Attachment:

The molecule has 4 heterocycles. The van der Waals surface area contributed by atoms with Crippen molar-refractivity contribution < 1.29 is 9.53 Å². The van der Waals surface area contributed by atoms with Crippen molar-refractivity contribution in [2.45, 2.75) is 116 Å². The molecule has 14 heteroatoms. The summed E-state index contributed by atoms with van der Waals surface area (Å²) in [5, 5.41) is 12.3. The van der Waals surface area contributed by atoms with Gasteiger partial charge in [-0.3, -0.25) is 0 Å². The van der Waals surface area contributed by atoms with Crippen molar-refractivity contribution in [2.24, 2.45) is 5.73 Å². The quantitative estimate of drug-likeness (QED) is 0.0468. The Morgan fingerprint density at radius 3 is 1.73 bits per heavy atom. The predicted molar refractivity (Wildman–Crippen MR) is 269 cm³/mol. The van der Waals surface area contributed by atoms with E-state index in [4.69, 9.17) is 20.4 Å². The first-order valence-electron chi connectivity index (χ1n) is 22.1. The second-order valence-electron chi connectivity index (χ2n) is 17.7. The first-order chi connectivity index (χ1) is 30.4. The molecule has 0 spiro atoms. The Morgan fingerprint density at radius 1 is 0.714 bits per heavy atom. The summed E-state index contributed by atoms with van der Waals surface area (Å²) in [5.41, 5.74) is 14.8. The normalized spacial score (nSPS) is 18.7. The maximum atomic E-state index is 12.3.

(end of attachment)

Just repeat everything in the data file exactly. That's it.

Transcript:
The molecule has 4 heterocycles. The van der Waals surface area contributed by atoms with Crippen molar-refractivity contribution < 1.29 is 9.53 Å². The van der Waals surface area contributed by atoms with Crippen molar-refractivity contribution in [2.45, 2.75) is 116 Å². The molecule has 14 heteroatoms. The summed E-state index contributed by atoms with van der Waals surface area (Å²) in [5, 5.41) is 12.3. The van der Waals surface area contributed by atoms with Gasteiger partial charge in [-0.3, -0.25) is 0 Å². The van der Waals surface area contributed by atoms with Crippen molar-refractivity contribution in [2.24, 2.45) is 5.73 Å². The quantitative estimate of drug-likeness (QED) is 0.0468. The Morgan fingerprint density at radius 3 is 1.73 bits per heavy atom. The predicted molar refractivity (Wildman–Crippen MR) is 269 cm³/mol. The van der Waals surface area contributed by atoms with E-state index in [4.69, 9.17) is 20.4 Å². The first-order valence-electron chi connectivity index (χ1n) is 22.1. The second-order valence-electron chi connectivity index (χ2n) is 17.7. The first-order chi connectivity index (χ1) is 30.4. The molecule has 0 spiro atoms. The Morgan fingerprint density at radius 1 is 0.714 bits per heavy atom. The summed E-state index contributed by atoms with van der Waals surface area (Å²) in [5.41, 5.74) is 14.8. The normalized spacial score (nSPS) is 18.7. The maximum atomic E-state index is 12.3.